If you like working with people and flying, a career as a flight attendant might be for you. Flight attendant positions usually require only a high school diploma, though a certificate or degree might be preferred. You can expect to complete a lot of training from the airline that hires you.
Flight attendants are responsible for passenger safety before, during and after a flight. They attend to travelers' needs, from simple drink and food requests to serious medical situations. Certification and training are requirements for this position. Most employers also require flight attendants to have a high school diploma or GED, while others prefer candidates with postsecondary education. Additionally, international airlines generally seek flight attendant candidates who speak one or more languages of the countries they frequent.
|Required Education||High school diploma; some employers also prefer completion of certificate/associate degree programs in flight attendant training|
|Other Requirements||Completion of training through designated airline, certification through Federal Aviation Administration or National Transportation Safety Board, medical screening and background check|
|Projected Job Growth (2014-2024)||2%*|
|Median Salary (2015)||$44,860*|
Source: *U.S. Bureau of Labor Statistics
Educational Requirements for Flight Attendants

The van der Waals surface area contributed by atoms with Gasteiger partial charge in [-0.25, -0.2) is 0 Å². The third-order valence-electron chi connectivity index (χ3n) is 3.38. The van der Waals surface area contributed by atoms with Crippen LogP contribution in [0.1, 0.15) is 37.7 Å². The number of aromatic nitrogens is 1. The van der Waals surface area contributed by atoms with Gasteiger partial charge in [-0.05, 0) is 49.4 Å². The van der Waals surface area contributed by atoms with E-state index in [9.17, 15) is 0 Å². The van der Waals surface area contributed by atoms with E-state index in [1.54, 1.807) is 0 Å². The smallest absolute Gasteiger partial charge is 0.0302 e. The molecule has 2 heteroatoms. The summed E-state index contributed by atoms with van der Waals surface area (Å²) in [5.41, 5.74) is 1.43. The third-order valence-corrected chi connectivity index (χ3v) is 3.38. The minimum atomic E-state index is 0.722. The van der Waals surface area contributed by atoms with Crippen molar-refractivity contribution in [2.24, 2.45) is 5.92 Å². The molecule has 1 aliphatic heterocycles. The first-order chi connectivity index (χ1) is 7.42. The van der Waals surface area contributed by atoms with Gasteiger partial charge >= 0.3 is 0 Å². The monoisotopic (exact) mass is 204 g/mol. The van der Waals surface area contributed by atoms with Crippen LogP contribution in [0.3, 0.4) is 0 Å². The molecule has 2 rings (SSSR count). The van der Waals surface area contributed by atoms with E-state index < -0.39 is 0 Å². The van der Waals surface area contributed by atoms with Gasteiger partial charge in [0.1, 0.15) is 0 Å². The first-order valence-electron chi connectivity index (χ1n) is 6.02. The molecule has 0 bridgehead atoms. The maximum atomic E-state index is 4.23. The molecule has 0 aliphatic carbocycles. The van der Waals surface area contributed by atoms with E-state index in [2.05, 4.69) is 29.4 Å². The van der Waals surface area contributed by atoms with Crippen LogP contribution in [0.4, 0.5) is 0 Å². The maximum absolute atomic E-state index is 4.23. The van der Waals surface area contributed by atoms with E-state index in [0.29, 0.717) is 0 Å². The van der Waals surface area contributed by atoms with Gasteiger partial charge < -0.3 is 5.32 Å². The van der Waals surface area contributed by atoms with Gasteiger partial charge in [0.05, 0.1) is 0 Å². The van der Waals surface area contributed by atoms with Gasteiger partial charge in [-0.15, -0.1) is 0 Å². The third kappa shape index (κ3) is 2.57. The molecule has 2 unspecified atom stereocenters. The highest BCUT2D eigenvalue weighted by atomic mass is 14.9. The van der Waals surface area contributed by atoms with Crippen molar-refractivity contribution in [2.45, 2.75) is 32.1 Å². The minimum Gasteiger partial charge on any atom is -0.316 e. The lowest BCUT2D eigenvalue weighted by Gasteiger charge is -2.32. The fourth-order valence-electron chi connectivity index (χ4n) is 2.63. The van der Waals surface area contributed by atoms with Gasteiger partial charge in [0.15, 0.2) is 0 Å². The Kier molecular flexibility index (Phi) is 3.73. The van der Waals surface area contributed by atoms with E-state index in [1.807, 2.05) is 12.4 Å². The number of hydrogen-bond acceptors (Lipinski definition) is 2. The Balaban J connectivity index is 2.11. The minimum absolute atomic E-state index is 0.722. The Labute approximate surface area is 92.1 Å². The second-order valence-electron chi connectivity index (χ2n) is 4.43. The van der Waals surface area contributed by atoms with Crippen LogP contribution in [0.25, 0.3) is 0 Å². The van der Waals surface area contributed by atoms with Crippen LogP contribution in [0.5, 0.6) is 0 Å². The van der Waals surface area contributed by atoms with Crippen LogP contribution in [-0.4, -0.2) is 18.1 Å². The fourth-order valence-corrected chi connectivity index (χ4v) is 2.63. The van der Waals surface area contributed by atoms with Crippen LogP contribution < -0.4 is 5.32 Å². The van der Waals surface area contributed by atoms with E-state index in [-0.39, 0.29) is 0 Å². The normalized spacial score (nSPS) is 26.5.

Though a high school diploma is the minimum, airlines especially favor candidates with degrees that might facilitate customer service skills, such as communications, psychology and education. A certificate or associate degree program concentrated in flight attendant training is also available for prospective flight attendants who want a competitive edge over other applicants. Students in such programs may take courses in crew emergency management, airline operations and aviation safety. Prospective flight attendants are educated in emergency management, CPR and rescue techniques.
Training Requirements for Flight Attendants
According to the BLS, after completing the screening process and being hired, flight attendants must be trained by their airline. Training typically lasts from 3-6 weeks, and each company provides a specific program that covers its own core values and business models. Topics of study include first aid, safety, emergency preparedness, federal regulations and flight procedures.
The Federal Aviation Administration (FAA) mandates that all flight attendants must receive certification (www.faa.gov). To become certified through the FAA or the National Transportation Safety Board, flight attendants must apply to and gain a Certificate of Demonstrated Proficiency after completing training requirements.
There are usually a number of additional requirements related to age and physical condition for flight attendant positions. Airlines often require certain age, height and weight restrictions. Additionally, employers place high standards on physical appearance, hygiene and grooming. Airlines also conduct medical screenings and background checks of prospective hires.
Career and Salary Information
The BLS predicted that flight attendant employment would increase by two percent from 2014 through 2024, due to stipulations set forth by union contracts and economic difficulties. Flight attendants earned $44,860 as a median annual wage in 2015, according to the BLS.
Most airlines require flight attendants to have a high school diploma, but many prefer candidates with postsecondary education. There may also be requirements relating to age and physical condition. The FAA requires flight attendants to earn certification after they complete required training.